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Wednesday, July 22, 2009

Women in the White City



I was researching a story when I came across a fascinating entry related to the World's Columbian Exposition of 1893. The Exposition was held in Chicago to commemorate the 400th anniversary of Columbus' discovery of America. This is one of those events that I wish I had been around to see in person. I would have gladly joined the 28 million other visitors who came to the Exposition during its six-month run from May to October of 1893. The Exposition was a World's Fair that was meant to celebrate the achievements of mankind since the days of Columbus. It was called The White City because of the white marble-like facade of its so-called Great Buildings. At over 600 acres, the Exposition was larger than Disney World's Magic Kingdom, Hollywood Studios, and Epcot combined.


The Great Buildings were designed by a Who's Who of the best male architects in America. All of the buildings, that is, but one. Everything about the Women's Building was left to the Board of Lady Managers who planned, built, and selected all of the exhibitions. Because there were so few women architects at the time, the Board held a competition to identify a woman architect to design the building.

Sophia Hayden (later Bennett), the first female architect to graduate from MIT (in 1890), won the honor. She was 23 years old at the time. She designed a graceful Italian Renaissance villa which was very reminiscent of her thesis project at MIT.

When she won the award in 1891, she was employed as a drawing teacher in the Boston schools because no architectural firm would hire a woman. She was paid approximately a thousand dollars for her design, one tenth the fee paid to male architects.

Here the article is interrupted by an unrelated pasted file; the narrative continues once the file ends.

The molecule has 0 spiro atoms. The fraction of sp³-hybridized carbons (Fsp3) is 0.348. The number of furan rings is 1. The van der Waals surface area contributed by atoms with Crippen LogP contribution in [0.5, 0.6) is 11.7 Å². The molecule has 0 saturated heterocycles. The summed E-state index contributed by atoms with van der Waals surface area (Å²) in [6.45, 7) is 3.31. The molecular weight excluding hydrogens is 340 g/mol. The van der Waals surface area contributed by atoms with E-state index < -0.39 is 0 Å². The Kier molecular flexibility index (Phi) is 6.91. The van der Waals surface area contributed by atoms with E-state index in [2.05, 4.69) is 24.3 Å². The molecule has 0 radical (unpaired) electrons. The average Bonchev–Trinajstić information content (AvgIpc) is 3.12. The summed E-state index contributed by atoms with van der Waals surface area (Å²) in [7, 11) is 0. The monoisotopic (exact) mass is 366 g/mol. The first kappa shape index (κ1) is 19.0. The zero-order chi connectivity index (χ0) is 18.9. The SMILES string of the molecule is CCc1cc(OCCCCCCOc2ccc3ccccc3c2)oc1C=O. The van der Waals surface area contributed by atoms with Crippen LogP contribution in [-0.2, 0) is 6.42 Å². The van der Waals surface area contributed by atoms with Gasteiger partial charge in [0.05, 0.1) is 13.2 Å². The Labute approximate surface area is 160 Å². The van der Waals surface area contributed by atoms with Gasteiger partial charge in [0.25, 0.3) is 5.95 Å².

Her design was hailed for its fine lines but it was also assailed as being obviously the work of a woman. Despite her success with the Women's Building, she retired from architecture following the Exposition as she still could not find suitable employment. She married and lived a quiet life in Massachusetts, dying in 1953.



The Women's Building was instrumental in advancing women's rights on many fronts including women's suffrage. All of the exhibits were deliberately designed by the Board to be non-competitive, although women did compete with men working in their fields in other buildings at the Exposition. The Women's Building was filled with examples of women's work in every field imaginable, selected from submissions from all over the globe. It was certainly the most graphic example up until that time of women capably matching every aspect of the achievements of their male counterparts.

I wonder what might have become of Sophia Hayden had she been recognized as she surely deserved? Times are somewhat better today for women but there is still much more room for women to gain equality with men.

Postscript: The Women's Building, like virtually all of the buildings at the Exposition, was torn down shortly after closing day. The only building to remain in its original location is the Palace of Fine Arts which is now the Chicago Museum of Science and Industry.

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